Sugar electricity in Brazil

General Electric and Brazilian petrochemical company Petrobras announced sugarcane-based ethanol is now, for the first time, being used in a gas turbine system to produce electricity at the Juiz de Fora Power Plant in Minas Gerais state.

The natural gas plant has a capacity of 87 megawatts and uses two GE LM6000 gas turbines, one whose combustors has been modified to enable the use of both ethanol and natural gas.

GE said there will be five months of demonstration runs to make sure the flexible fuel power plant goes smoothly and to ensure emissions are within the expected limits.

Speaking of Brazilian energy and electricity, ICIS Chemical Business published last week its energy issue and an article by global editor Joseph Chang talked about the US and Brazil aiming to boost production of natural gas and sugarcane, respectively, to meet their energy needs.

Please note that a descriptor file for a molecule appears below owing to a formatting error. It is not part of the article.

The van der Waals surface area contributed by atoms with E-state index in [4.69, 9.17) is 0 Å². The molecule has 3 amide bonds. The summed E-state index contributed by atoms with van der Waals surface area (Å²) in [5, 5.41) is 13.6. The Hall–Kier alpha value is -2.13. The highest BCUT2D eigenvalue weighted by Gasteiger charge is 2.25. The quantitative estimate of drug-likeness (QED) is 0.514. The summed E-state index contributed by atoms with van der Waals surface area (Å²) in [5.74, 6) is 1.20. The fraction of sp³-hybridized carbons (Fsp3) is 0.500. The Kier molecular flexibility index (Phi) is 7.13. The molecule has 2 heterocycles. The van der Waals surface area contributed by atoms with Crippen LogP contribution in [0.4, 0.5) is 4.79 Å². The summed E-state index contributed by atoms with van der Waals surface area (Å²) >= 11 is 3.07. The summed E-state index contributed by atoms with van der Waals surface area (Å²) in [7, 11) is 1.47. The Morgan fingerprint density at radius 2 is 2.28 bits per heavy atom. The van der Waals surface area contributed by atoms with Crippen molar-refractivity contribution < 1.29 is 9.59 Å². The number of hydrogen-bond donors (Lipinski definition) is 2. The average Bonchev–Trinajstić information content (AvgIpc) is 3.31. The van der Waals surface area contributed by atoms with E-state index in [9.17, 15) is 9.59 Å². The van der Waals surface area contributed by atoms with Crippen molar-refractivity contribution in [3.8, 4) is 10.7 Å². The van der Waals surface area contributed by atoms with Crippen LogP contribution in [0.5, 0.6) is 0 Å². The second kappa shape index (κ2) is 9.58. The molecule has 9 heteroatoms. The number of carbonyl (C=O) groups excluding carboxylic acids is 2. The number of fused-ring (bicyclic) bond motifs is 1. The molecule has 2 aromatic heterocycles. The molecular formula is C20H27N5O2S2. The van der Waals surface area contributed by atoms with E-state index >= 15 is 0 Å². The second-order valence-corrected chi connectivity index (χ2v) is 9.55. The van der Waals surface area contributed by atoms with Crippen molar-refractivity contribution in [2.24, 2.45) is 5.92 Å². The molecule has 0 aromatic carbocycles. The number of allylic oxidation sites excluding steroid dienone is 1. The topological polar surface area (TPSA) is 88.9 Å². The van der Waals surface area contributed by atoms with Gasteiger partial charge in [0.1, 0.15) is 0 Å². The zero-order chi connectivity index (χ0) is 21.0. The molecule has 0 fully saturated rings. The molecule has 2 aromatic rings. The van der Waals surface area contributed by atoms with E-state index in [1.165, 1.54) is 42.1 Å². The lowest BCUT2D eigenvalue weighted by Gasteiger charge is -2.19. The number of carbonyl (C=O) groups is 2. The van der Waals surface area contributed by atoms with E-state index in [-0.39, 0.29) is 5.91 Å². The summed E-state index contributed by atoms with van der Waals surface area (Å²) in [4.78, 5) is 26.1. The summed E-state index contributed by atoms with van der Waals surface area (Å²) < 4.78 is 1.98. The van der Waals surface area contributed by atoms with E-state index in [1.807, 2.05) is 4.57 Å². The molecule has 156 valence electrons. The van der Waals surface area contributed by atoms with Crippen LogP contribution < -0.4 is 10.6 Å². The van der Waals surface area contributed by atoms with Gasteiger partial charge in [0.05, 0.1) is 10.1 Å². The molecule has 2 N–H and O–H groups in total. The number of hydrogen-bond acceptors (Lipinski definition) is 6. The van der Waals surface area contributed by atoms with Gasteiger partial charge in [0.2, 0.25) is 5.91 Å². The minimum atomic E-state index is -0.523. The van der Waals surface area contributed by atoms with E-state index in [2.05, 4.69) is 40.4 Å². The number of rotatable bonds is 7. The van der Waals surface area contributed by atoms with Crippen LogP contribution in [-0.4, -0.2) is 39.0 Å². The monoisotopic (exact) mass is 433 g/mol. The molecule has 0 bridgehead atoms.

The US is likely has around 100 years of natural gas reserves, according to the America’s Natural Gas Alliance (ANGA) while UNICA, the Brazilian sugarcane association, projects that Brazil will boost its sugarcane ethanol production from 27.5bn liters in the 2008/09 harvest year to 46.9bn liters by 2015/16.

Another article from senior editor Clay Boswell looked at the renewable energy sector as potential key customer of the chemical industry. Companies such as Danisco and Novozymes supply enzymes and other microorganisms to ethanol producers; biodiesel producers purchase sodium methylate and other process chemicals from firms such as BASF and Evonik.

Hemlock Semiconductor (a subsidiary of Dow Corning), WACKER and many other firms supply polysilicon for the manufacture of photovoltaics for solar power, while countless other specialized materials are also incorporated into PV cells or consumed in their production.

Meanwhile in Europe, the fuel refining industry has to contend with with the implications from continuing rounds of UN Climate Change talks and developments arising from them – chiefly, the threat posed by carbon leakage; while chemical companies also have to get ready for Phase III of the EU Emission Trading System.

[Photo from ICB]

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